“We get watched with a fairly close microscope from the state civil-rights commission,” Harrington said at the Dec. 9 council meeting.
Both the Ute Mountain Ute and Navajo reservations are “dry,” meaning liquor is not allowed to be sold or possessed, so those nation’s residents who want to drink drift into border towns. In contrast, non-Indians can drink in their homes rather than in parks and public places.
Public intoxication by itself is not a crime in Colorado. “Colorado treats it more as a disease, so we can’t run out and pass an ordinance against public drunkenness,” Harrington said. However, possessing booze in Cortez’s parks is a municipal offense.
The street drunks brought to jail are apprehended for other offenses, usually minor, such as trespassing, lewd conduct, or disturbing the peace, which requires a complainant.
The offenders themselves are often aware of their rights and resentful of being told to move on when all they are seeking is a warm, comfortable place to sit in a boozy stupor. One Native American man, when cited for trespassing near City Market, reportedly said indignantly, “They say I’m trespassing – well, they’ve been trespassing for 300 years!”
It should be noted that though most of Cortez’s “hard-core” street people are habitual drinkers, others who hang out on benches or in parks have mental illnesses or addictions to drugs besides alcohol.
“People call it a public drunkenness issue, but it’s much more,” Harrington said. “How do we deal with an entire population base that kind of slips through the cracks?”
The problem is certainly not unique to Cortez, but it takes different forms in different cities, Harrington added. Even in upscale Telluride, where he worked as city manager, “we had the woodsies who lived in the woods all summer” and had to be evicted by the Forest Service.
And metropolises such as Denver have an enormous homeless population. Harrington said he visited there recently and saw a long line waiting outside the shelter – everyone ranging from teens to the elderly.
There seems to be less of a problem along the Navajo Nation border in southeast Utah, but that’s likely because Utah’s liquor sales are strictly controlled, confined to bars, private clubs and stateowned liquor stores. In San Juan County, the only liquor store is in Monticello, far north of the reservation boundary.
Cortez spends “a fair amount of its resources” dealing with the issue. Not only the police, but the parks and library staff have to manage and clean up after street folks.
And although there are citizens like Villelli who believe the Bridge Emergency Shelter, a volunteer-supported overnight shelter that operates during the winter months, merely “enables” heavy drinkers, most lawenforcement officials and civic leaders say the shelter has been a blessing because, in addition to helping the homeless, it provides a safe place for drunks to sleep. The alternatives are to let them freeze to death outdoors or find an excuse to jail them – which costs about $50 a night vs. some $17 or so per client in the shelter.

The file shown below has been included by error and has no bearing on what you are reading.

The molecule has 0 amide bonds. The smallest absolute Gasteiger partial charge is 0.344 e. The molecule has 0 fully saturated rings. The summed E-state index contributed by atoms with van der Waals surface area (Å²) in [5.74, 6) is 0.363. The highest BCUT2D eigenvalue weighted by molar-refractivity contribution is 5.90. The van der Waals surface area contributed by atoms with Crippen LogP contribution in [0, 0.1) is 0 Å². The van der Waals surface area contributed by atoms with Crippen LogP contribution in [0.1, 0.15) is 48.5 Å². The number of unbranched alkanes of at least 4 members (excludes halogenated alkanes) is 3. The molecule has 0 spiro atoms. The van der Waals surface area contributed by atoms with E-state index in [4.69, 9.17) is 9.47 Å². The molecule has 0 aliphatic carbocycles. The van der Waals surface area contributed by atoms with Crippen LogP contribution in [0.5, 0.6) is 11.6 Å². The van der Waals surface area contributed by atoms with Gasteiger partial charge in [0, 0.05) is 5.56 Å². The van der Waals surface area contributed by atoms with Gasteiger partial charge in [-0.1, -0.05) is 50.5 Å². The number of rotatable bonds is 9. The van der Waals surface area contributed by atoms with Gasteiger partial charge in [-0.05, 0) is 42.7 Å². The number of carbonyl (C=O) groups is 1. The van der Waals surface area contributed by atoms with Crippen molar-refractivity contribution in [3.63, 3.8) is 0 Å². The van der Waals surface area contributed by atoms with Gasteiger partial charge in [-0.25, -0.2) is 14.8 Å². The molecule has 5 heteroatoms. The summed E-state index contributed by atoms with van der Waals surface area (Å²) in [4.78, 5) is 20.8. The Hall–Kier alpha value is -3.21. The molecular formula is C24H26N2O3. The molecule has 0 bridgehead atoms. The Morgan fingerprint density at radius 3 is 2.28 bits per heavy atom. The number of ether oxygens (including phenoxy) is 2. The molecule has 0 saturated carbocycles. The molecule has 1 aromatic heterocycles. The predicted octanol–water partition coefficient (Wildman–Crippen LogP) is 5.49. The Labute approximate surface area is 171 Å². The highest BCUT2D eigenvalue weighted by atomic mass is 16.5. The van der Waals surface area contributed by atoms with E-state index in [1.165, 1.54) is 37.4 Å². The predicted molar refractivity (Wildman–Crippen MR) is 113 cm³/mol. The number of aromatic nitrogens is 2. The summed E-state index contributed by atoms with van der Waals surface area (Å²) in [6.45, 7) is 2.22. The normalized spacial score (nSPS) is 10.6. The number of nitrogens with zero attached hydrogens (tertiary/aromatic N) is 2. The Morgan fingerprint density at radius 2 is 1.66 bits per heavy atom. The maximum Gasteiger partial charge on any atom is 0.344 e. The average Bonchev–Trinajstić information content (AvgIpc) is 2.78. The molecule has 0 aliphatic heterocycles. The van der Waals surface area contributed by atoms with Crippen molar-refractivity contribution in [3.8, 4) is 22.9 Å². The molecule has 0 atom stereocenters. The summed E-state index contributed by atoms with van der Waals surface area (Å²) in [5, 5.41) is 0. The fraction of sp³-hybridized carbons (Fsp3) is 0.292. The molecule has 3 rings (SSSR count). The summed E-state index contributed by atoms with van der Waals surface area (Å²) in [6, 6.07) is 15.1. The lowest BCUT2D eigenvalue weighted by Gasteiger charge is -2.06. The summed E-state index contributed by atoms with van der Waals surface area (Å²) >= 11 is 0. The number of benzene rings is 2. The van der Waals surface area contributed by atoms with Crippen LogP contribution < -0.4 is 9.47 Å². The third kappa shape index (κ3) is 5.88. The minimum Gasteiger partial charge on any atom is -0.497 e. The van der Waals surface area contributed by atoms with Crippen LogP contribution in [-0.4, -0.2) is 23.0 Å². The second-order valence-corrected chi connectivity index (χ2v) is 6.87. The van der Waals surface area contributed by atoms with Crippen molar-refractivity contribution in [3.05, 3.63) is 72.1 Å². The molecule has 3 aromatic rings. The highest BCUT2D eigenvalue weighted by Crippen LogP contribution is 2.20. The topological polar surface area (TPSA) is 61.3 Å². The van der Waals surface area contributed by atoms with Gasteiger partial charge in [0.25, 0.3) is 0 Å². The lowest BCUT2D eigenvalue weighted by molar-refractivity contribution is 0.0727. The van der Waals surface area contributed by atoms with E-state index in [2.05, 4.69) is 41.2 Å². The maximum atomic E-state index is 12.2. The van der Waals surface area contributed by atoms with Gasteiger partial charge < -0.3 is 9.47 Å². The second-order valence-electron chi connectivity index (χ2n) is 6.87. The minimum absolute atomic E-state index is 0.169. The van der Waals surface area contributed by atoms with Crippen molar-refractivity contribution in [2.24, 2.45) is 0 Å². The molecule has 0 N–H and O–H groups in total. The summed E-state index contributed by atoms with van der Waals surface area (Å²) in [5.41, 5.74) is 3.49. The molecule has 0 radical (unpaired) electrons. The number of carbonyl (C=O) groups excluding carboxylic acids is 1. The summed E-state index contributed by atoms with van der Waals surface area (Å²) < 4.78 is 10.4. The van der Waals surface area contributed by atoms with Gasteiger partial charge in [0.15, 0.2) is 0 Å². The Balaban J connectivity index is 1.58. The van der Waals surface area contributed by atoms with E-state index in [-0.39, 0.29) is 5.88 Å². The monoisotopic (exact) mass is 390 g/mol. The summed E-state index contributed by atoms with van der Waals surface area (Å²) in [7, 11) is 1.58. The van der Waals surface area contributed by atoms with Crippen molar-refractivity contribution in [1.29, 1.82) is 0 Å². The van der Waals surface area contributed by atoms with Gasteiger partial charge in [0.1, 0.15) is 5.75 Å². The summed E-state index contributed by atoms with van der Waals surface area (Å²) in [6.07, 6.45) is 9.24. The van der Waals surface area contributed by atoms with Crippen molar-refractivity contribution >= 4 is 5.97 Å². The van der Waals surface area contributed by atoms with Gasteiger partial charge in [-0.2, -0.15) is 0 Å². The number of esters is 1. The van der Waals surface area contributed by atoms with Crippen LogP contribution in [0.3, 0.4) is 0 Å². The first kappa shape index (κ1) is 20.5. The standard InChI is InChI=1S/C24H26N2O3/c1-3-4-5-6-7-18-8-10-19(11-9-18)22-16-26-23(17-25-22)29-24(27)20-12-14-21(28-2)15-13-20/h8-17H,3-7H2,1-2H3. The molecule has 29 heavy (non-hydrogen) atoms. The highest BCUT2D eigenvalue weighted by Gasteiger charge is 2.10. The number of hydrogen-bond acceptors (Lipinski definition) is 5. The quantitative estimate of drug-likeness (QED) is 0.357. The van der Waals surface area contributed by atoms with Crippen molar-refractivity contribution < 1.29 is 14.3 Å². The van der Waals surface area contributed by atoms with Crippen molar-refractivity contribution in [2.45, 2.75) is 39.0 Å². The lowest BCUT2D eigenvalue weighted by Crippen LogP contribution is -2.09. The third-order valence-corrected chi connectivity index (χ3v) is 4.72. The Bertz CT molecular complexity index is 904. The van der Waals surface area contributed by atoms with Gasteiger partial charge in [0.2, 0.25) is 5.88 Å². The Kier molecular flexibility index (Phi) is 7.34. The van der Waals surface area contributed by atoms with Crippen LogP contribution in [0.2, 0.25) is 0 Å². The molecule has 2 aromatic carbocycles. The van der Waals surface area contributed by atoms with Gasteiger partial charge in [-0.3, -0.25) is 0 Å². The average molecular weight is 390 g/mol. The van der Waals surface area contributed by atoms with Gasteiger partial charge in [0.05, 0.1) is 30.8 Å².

“It helps us because if we have a non-combative person who is out on their luck, there’s a place to take them,” said Montezuma County Sheriff Gerald Wallace, a member of the shelter board.
“The shelter is a wonderful thing for us,” said Lane, also a board member. “It gives us some relief. Otherwise they either end up dying or being in places where they don’t need to be. In years past they used to be in the post office at night.”
“The shelter does an incredible job with the limited resources it has,” Harrington said. “I think everyone should be able to sleep inside and not be exposed to the elements.
“Does it enable bad behavior patterns? Possibly, but isn’t it humane and necessary? I wouldn’t serve on its board if I didn’t think so.”
Cortez gives $6,000 a year to the shelter from its police-department budget, and Montezuma County provides the use of the facility, including maintenance and utilities. The county has also pledged land to build a new facility if that should become possible.
Some critics say the tribes should do more, since it’s their members who cause many of the problems.
The Ute Mountain Ute tribe has contributed $19,000 to the shelter as well as a full-time case manager to help treat any clients, not just Utes. However, the Navajo Nation has yet to step forward.
The shelter’s clients certainly include drinkers, but it also provides a haven for plenty of sober, temporarily homeless folks who are just trying to save money to get their own place. Other clients live in places like Cahone and can’t afford transportation to their jobs in Cortez every day.
So there seems to be widespread agreement that the shelter is a good thing, a feeling verified by the support it receives from average citizens as well as public officials, both through monetary donations and volunteer service.
But that leaves the problem of the street people – because they are, indeed, a problem for owners of certain businesses, in particular City Market and Wal-Mart. Besides merely hanging around outside and startling customers who aren’t familiar with them, the street people throw up, shoplift, urinate in public and create concerns about health and safety.
“I have sympathy for the [business] folks,” Lane told the city council. “City Market has always been the place where these people gather.”
The problem is clear but the answer is not, he said.
“I won’t deny there’s an issue. If there was a way to get rid of that issue, I would love to do that. Unless we have some other tool with which to do this, we will continue to fight the fight and do the best we can.”
M.B. McAfee, chair of the Bridge board, said the board is always struggling to find ways to do more than just house people.
“If people are urinating around his [Villelli’s] business and causing problems, I’m so sorry,” she said. “That’s just awful. We are always trying to find ways to improve what we do.”
Next month: Some different perspectives on the street people and the opportunities – or lack thereof – for treatment.